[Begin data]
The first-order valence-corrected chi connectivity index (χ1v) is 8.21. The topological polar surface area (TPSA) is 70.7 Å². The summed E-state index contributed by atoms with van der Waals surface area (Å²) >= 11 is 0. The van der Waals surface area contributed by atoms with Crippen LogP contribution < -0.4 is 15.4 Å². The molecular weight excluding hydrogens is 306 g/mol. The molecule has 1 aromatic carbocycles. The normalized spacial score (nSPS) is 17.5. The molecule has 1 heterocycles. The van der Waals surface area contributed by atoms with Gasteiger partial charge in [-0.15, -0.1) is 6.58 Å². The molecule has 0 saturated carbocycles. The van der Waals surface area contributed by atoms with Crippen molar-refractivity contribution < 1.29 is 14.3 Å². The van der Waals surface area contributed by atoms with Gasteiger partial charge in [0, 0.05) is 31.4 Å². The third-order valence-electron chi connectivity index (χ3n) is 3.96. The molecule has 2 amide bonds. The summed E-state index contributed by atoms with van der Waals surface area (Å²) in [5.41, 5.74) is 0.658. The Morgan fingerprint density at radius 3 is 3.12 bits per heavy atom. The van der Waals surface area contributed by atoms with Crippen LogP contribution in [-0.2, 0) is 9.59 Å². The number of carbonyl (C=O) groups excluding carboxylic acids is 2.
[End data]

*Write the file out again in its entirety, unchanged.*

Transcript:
The first-order valence-corrected chi connectivity index (χ1v) is 8.21. The topological polar surface area (TPSA) is 70.7 Å². The summed E-state index contributed by atoms with van der Waals surface area (Å²) >= 11 is 0. The van der Waals surface area contributed by atoms with Crippen LogP contribution < -0.4 is 15.4 Å². The molecular weight excluding hydrogens is 306 g/mol. The molecule has 1 aromatic carbocycles. The normalized spacial score (nSPS) is 17.5. The molecule has 1 heterocycles. The van der Waals surface area contributed by atoms with Gasteiger partial charge in [-0.15, -0.1) is 6.58 Å². The molecule has 0 saturated carbocycles. The van der Waals surface area contributed by atoms with Crippen molar-refractivity contribution < 1.29 is 14.3 Å². The van der Waals surface area contributed by atoms with Gasteiger partial charge in [0, 0.05) is 31.4 Å². The third-order valence-electron chi connectivity index (χ3n) is 3.96. The molecule has 2 amide bonds. The summed E-state index contributed by atoms with van der Waals surface area (Å²) in [5.41, 5.74) is 0.658. The Morgan fingerprint density at radius 3 is 3.12 bits per heavy atom. The van der Waals surface area contributed by atoms with Crippen LogP contribution in [-0.2, 0) is 9.59 Å². The number of carbonyl (C=O) groups excluding carboxylic acids is 2.